By Gustavo Arellano
By R. Scott Moxley
By Alfonso Delgado
By Courtney Hamilton
By Joel Beers
By Peter Maguire
By Charles Lam
By Charles Lam
Through it all, Broadwater refused to answer our phone calls but routinely referred to the Weekly as a "sex paper." In May 2003, 700 residents showed up at a City Council meeting to denounce his plan. On July 2 of that year, the council unanimously voted it down. Later that year, Broadwater was re-elected mayor but last year lost his race to join the Orange County Board of Supervisors. He's retired from politics.
KALI P. CHAUDHURI
"Dire Prognosis" by John Underwood, Dec. 3, 2004
When this article appeared, Dr. Kali P. Chaudhuri, a Bombay-raised physician cum hostile hospital-takeover artist, stood ready to purchase four Orange County hospitals. The sale had local doctors frantic: Chaudhuri had a well-known record of buying Southland clinics and then shuttering them—to increase his corporate earnings, critics said. Thanks to this article, state Senator Joe Dunn (D-Garden Grove) held hearings to examine Chaudhuri's business practices. Those hearings forced Chaudhuri to back out of Integrated Healthcare Holdings Inc. (IHHI), the company set to purchase the hospitals. Although he retains the right to repurchase more than 70 million shares (about 20 percent) of the company's stock, Chaudhuri says he wasn't involved in the company's recent lawsuit against Dr. Michael Fitzgibbons, one of the doctors who criticized Chaudhuri during the Dunn hearings. Fitzgibbons' attorney says the lawsuit is retaliation. Stay tuned.
EL TORO AIRPORT
"Kill An Airport, Save Some Cash" by Anthony Pignataro, Jan. 24, 1997
Photo by Myles Robinson
"Residents of Yorba Linda, Orange, Santa Ana, Lemon Heights, Tustin, Irvine, Laguna Niguel, Lake Forest and Mission Viejo fear the proposed El Toro International Airport with good reason: community property values around LAX crashed faster in the mid-1950s than Valujet."
So began reporter Anthony Pignataro's "El Toro Airport Watch," the first in a series of 164, not including several cover stories and longer news features. The first column provided readers with the address of the county tax assessor and instructions on how they could lower their taxes because of the county's plan to soar commercial aircraft over their back yards. The first 50 columns were compiled in a booklet that was used as a premium for members of Project 99, the most important grassroots organization in the anti-airport movement. According to Irvine Mayor Larry Agran's foreword to that book, Pignataro's articles "provided the best, most incisive and uncompromising coverage of the airport issue."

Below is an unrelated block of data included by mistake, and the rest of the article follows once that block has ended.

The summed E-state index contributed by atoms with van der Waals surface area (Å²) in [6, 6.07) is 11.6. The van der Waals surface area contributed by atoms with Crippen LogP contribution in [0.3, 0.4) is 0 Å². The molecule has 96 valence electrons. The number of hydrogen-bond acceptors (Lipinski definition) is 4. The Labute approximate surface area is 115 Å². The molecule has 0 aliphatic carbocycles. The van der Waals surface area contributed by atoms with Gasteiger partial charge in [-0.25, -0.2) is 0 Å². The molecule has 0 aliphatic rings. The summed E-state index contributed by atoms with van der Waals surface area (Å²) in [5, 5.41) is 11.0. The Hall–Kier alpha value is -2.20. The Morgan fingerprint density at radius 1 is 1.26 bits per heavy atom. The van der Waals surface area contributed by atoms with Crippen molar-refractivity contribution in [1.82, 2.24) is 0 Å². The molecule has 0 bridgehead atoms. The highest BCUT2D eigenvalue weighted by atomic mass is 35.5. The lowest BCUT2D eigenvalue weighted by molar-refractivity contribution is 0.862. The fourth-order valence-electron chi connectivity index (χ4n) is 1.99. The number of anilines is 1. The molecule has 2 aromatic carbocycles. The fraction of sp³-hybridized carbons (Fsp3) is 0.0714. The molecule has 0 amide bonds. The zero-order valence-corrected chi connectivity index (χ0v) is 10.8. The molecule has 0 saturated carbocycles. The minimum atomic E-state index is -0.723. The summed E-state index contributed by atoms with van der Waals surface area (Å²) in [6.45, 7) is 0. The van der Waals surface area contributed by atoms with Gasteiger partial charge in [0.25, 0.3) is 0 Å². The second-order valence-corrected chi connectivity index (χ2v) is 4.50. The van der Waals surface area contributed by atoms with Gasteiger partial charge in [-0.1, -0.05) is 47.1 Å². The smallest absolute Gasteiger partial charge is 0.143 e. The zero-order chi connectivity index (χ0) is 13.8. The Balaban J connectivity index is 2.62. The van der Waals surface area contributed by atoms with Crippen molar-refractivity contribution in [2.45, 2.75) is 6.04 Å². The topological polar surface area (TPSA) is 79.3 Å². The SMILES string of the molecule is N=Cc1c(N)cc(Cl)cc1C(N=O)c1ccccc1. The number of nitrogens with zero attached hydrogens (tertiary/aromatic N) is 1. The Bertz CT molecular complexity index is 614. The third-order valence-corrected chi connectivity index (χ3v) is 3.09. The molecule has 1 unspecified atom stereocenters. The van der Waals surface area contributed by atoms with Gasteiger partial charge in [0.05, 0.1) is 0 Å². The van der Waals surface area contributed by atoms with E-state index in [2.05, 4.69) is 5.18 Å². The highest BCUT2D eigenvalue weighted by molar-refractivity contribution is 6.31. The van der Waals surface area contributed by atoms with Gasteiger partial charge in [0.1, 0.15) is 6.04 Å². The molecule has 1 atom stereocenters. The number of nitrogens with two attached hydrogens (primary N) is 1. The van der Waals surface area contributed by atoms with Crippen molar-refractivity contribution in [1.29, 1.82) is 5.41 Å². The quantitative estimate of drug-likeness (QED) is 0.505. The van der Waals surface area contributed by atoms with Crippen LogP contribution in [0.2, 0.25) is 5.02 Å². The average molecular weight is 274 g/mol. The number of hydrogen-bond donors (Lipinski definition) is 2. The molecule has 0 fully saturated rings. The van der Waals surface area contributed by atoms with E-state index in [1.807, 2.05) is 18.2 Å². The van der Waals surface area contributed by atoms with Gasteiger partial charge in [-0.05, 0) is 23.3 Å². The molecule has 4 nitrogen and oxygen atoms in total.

It wouldn't be a stretch to say they played a major role in steering county voters to overwhelmingly pass Measure W and kill the airport on March 2, 2002. If Pignataro hadn't fled to Hawaii to edit Maui Time Weekly the following year, by now he might also have killed the Great Park—Agran's Orwellian replacement for El Toro.
"Poop Chute" by Dave Wielenga, March 16, 2001
This story was the first nugget in what became a steady flow of fecally focused coverage of the Orange County Sanitation District's efforts to dump shit in local surf spots. The district (OCSD for short) had operated under a federal waiver allowing it to pump 240 million gallons of partially treated sewage into the ocean each day. Wielenga's coverage inspired Assemblyman Ken Maddox (R-Garden Grove) to propose legislation that forced OCSD to abandon the waiver. In one particularly testy exchange with activists at the district's headquarters, district chief Blake Anderson told Wielenga that the Weekly was responsible for what was sure to come: a massive rate hike. Later, OCSD claimed the cost of treating the wastewater justified increasing the rates paid by local residents. Wielenga revealed the rate increase was actually slated to pay for OCSD infrastructure, not sewage treatment.
"Hour of White Power" by Stan Brin, Feb. 15, 2002
Photo by Jack Gould
Brin revealed that Bob Baker, a three-time guest lecturer at Rev. Robert Schuller's pastor's conference and head of Christians and Muslims for Peace (CAMP), also had strong ties to the neo-Nazi Populist Party. Actually, "strong ties" would be an understatement: Baker had been the party's national chairman. The Populist Party, Brin wrote, was founded by Willis Carto, "dean of American neo-Nazi politics." Among other things, the group's platform called for the repeal of U.S. civil-rights laws. Three months after the Weekly published Brin's story, Schuller's people fired Baker, who called Brin's coverage "insulting and outrageous lies." To this day, Baker continues to boast of his Nobel Peace Prize nomination but doesn't tend to mention that anybody can nominate himself for a Nobel Peace Prize, that even Henry Kissinger can win one.
"I . . . Shot My Son" by R. Scott Moxley, July 14, 2000
Photo by Jack Gould
Police arrested Shantae Molina, a 20-year-old Laguna Niguel mother, for the gruesome murder of her 8-month-old son. Mainstream media coverage of the case—already intense—peaked when Orange County Sheriff's Deputy David Guest claimed under oath at a preliminary hearing that Molina had fired a point-blank shot into the child's head. The mother said she fired the gun accidentally after she had been spooked by a noise outside a window in her house, which sits in a neighborhood that had been recently victimized by a series of burglaries. Prosecutors didn't buy it. They declared she'd "executed" her son, announced they'd seek the death penalty and began a massive publicity campaign around the case.